Corby Nightlight on hunt for new venue after dropping Cannock Road shelter plans
A Corby homeless charity has dropped its plan to turn a former gym into a permanent night shelter.
Chairman of Corby Nightlight Diane Boyd said location and lack of funding were the reasons behind the recent decision to not move ahead with plans to build a permanent night shelter at what was once Den’s gym in Cannock Road.
The charity, which has run this winter out of the former Corby police station in Elizabeth Street, had been given planning permission in September by Corby Council. It was originally hoping to have it ready for winter this year, but has not been able to secure funding to make the alterations needed.
There had been objections to the proposed Cannock Road shelter from a number of nearby residents who said they were concerned about safety and people loitering around the shelter.
In a statement released on its Facebook page today the charity said: “It is with a very heavy heart that we have had to inform Corby Council that we are no longer able to take up the lease at Cannock Road. We wish to make it clear that while the Homeless Hub at Cannock Road is not being taken forward, it does not mean that the aims and desires of those at Corby Nightlight have changed.
“We have learned a lot from our operation in the old police station and it has helped to inform and refine our requirements for a longer-term shelter. Unfortunately, Cannock Road would now not meet these new criteria.”
Ms Boyd also said that that trustees had reconsidered the site and had come to realise that it would not have been a good situation if long-term residents of the area were unhappy about the shelter.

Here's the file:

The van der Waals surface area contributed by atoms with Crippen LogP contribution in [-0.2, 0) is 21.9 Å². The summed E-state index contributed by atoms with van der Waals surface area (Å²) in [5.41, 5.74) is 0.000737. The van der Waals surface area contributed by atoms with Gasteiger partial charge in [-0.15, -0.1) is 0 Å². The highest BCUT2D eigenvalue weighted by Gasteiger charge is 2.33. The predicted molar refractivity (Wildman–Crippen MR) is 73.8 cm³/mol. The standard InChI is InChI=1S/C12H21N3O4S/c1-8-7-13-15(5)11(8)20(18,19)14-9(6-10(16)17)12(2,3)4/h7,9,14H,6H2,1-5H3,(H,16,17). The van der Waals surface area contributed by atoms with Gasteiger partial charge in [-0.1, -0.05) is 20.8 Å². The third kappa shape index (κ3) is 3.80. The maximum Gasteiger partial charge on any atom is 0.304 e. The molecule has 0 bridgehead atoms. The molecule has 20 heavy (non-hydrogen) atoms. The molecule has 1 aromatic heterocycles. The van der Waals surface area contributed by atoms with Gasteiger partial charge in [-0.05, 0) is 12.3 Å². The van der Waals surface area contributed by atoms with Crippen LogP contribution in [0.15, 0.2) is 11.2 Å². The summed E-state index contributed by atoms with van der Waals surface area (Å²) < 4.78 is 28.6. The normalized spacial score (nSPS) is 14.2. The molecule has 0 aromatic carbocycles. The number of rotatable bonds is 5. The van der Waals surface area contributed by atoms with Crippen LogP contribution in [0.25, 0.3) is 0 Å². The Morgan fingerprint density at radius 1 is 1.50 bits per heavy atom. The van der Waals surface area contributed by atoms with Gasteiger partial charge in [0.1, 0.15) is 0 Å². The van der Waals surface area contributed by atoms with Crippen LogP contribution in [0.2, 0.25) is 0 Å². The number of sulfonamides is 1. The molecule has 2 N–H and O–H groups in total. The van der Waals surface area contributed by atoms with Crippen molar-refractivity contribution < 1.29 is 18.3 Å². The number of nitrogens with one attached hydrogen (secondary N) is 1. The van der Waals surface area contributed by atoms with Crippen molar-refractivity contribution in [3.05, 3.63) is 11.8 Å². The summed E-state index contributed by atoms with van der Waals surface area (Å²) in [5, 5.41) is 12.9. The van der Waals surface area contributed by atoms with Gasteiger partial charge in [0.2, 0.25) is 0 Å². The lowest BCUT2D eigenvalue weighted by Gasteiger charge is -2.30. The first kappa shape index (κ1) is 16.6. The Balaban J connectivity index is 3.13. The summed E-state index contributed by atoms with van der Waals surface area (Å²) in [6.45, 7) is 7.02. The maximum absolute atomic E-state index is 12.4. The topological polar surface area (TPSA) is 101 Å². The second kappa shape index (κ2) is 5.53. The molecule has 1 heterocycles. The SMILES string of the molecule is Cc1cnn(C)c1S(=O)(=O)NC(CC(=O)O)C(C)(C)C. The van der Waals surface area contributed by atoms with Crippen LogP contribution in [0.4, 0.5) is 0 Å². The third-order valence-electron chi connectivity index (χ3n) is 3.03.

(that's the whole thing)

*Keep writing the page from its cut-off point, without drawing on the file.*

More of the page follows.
The hunt is now on for a new location for a venue for next winter. The terms of the lease mean they will leave the police station on April 23. The charity will also be looking for a new venue to provide lunches.
Ms Boyd said the charity has helped many rough sleepers move on to their own accommodation this year and has worked with other agencies to provide support in finding accommodation and setting up bank accounts.
The charity has a bank of 60 volunteers and has a core of 30 who help it run from 7pm to 7am on weeknights and then again from 11.30am to 2.30pm. At the weekends it opens from 7am to 9.30am.
Amid the success the charity has faced its own dark days this winter. More than £10,000 was stolen from funds and there is a current ongoing police investigation.
In today’s Facebook statement the charity said: “The impact of this event has had an effect far beyond the loss of money itself. In fact, a significant amount of the money that was taken was recovered within a very short period of time. However, the charity relies on the goodwill and trust of the Corby public and it is essential that it retains that trust, so processes have been tightened and improved.”
Former chief executive Nicola Pell also left after being captured in CCTV attacking a former partner outside a Corby pub.